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1.
Radiat Res ; 201(2): 93-103, 2024 Feb 01.
Artigo em Inglês | MEDLINE | ID: mdl-38171489

RESUMO

The pervasiveness of deep space radiation remains a confounding factor for the transit of humans through our solar system. Spacecraft shielding both protects astronauts but also contributes to absorbed dose through galactic cosmic ray interactions that produce secondary particles. The resultant biological effects drop to a minimum for aluminum shielding around 20 g/cm2 but increase with additional shielding. The present work evaluates for the first time, the impact of secondary pions on central nervous system functionality. The fractional pion dose emanating from thicker shielded spacecraft regions could contribute up to 10% of the total absorbed radiation dose. New results from the Paul Scherrer Institute have revealed that low dose exposures to 150 MeV positive and negative pions, akin to a Mars mission, result in significant, long-lasting cognitive impairments. These surprising findings emphasize the need to carefully evaluate shielding configurations to optimize safe exposure limits for astronauts during deep space travel.


Assuntos
Radiação Cósmica , Mésons , Proteção Radiológica , Voo Espacial , Humanos , Astronave , Radiação Cósmica/efeitos adversos , Proteção Radiológica/métodos , Astronautas , Cognição , Doses de Radiação
2.
Astrobiology ; 24(1): 100-113, 2024 Jan.
Artigo em Inglês | MEDLINE | ID: mdl-38227836

RESUMO

The health of astronauts during space travel to new celestial bodies in the Solar System is a critical factor in the planning of a mission. Despite cleaning and decontamination protocols, microorganisms from the Earth have been and will be identified on spacecraft. This raises concerns for human safety and planetary protection, especially if these microorganisms can evolve and adapt to the new environment. In this study, we examined the tolerance of clinically relevant nonfastidious bacterial species that originate from environmental sources (Burkholderia cepacia, Klebsiella pneumoniae, Pseudomonas aeruginosa, and Serratia marcescens) to simulated martian conditions. Our research showed changes in growth and survival of these species in the presence of perchlorates, under desiccating conditions, exposure to ultraviolet radiation, and exposure to martian atmospheric composition and pressure. In addition, our results demonstrate that growth was enhanced by the addition of a martian regolith simulant to the growth media. Additional future research is warranted to examine potential changes in the infectivity, pathogenicity, and virulence of these species with exposure to martian conditions.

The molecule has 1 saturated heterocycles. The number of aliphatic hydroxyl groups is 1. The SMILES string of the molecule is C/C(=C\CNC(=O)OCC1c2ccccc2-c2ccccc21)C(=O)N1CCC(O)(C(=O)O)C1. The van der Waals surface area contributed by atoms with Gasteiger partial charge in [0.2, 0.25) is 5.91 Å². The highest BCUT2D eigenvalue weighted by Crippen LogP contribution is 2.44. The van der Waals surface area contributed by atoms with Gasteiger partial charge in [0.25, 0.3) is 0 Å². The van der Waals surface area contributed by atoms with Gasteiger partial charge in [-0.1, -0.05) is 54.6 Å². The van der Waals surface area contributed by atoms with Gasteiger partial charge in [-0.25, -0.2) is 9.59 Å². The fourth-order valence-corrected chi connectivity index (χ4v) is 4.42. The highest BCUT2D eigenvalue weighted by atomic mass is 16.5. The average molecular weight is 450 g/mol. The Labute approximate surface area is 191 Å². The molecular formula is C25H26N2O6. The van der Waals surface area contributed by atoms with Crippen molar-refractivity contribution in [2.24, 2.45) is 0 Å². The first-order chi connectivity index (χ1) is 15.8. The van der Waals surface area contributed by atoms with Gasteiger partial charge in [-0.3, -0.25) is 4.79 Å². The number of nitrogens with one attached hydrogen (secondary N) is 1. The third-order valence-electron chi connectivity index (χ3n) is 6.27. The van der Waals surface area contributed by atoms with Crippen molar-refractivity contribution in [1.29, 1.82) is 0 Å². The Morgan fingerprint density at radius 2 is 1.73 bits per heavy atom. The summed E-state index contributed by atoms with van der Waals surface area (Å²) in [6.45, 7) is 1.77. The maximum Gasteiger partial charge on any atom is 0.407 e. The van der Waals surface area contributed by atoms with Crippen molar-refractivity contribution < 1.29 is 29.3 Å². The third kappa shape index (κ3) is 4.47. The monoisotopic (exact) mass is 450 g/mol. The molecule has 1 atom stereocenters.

Assuntos
Marte , Voo Espacial , Humanos , Meio Ambiente Extraterreno , Raios Ultravioleta , Astronave , Bactérias
3.
Life Sci Space Res (Amst) ; 40: 126-134, 2024 Feb.
Artigo em Inglês | MEDLINE | ID: mdl-38245337

RESUMO